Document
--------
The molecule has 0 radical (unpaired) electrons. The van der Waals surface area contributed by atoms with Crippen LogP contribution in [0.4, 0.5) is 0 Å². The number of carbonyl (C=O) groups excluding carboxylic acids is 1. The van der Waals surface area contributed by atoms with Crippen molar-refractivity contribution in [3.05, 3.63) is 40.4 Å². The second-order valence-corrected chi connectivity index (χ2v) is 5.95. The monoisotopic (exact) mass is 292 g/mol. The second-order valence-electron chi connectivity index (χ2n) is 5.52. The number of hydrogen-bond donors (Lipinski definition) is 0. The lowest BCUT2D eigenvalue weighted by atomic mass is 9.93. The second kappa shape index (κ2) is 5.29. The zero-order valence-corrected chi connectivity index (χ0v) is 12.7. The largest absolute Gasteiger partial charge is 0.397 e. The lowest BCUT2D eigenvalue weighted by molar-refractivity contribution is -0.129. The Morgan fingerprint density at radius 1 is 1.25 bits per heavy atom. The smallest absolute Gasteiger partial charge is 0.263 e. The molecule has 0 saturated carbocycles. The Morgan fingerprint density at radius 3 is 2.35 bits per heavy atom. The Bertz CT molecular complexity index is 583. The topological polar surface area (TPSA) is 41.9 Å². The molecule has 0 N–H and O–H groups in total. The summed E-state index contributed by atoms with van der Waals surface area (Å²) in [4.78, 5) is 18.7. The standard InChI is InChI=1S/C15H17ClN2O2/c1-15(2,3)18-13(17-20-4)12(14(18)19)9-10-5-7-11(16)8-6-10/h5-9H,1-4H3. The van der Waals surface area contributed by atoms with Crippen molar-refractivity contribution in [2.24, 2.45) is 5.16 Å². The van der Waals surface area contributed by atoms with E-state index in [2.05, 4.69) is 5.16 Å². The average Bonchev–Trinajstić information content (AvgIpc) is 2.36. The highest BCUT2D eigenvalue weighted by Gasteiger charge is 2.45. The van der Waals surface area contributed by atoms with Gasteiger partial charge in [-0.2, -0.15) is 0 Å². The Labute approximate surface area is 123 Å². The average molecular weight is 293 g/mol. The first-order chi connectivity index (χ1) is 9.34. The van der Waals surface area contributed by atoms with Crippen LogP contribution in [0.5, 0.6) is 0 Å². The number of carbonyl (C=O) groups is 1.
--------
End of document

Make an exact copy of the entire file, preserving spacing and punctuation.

The molecule has 0 radical (unpaired) electrons. The van der Waals surface area contributed by atoms with Crippen LogP contribution in [0.4, 0.5) is 0 Å². The number of carbonyl (C=O) groups excluding carboxylic acids is 1. The van der Waals surface area contributed by atoms with Crippen molar-refractivity contribution in [3.05, 3.63) is 40.4 Å². The second-order valence-corrected chi connectivity index (χ2v) is 5.95. The monoisotopic (exact) mass is 292 g/mol. The second-order valence-electron chi connectivity index (χ2n) is 5.52. The number of hydrogen-bond donors (Lipinski definition) is 0. The lowest BCUT2D eigenvalue weighted by atomic mass is 9.93. The second kappa shape index (κ2) is 5.29. The zero-order valence-corrected chi connectivity index (χ0v) is 12.7. The largest absolute Gasteiger partial charge is 0.397 e. The lowest BCUT2D eigenvalue weighted by molar-refractivity contribution is -0.129. The Morgan fingerprint density at radius 1 is 1.25 bits per heavy atom. The smallest absolute Gasteiger partial charge is 0.263 e. The molecule has 0 saturated carbocycles. The Morgan fingerprint density at radius 3 is 2.35 bits per heavy atom. The Bertz CT molecular complexity index is 583. The topological polar surface area (TPSA) is 41.9 Å². The molecule has 0 N–H and O–H groups in total. The summed E-state index contributed by atoms with van der Waals surface area (Å²) in [4.78, 5) is 18.7. The standard InChI is InChI=1S/C15H17ClN2O2/c1-15(2,3)18-13(17-20-4)12(14(18)19)9-10-5-7-11(16)8-6-10/h5-9H,1-4H3. The van der Waals surface area contributed by atoms with Crippen molar-refractivity contribution in [2.24, 2.45) is 5.16 Å². The van der Waals surface area contributed by atoms with E-state index in [2.05, 4.69) is 5.16 Å². The average Bonchev–Trinajstić information content (AvgIpc) is 2.36. The highest BCUT2D eigenvalue weighted by Gasteiger charge is 2.45. The van der Waals surface area contributed by atoms with Gasteiger partial charge in [-0.2, -0.15) is 0 Å². The Labute approximate surface area is 123 Å². The average molecular weight is 293 g/mol. The first-order chi connectivity index (χ1) is 9.34. The van der Waals surface area contributed by atoms with Crippen LogP contribution in [0.5, 0.6) is 0 Å². The number of carbonyl (C=O) groups is 1.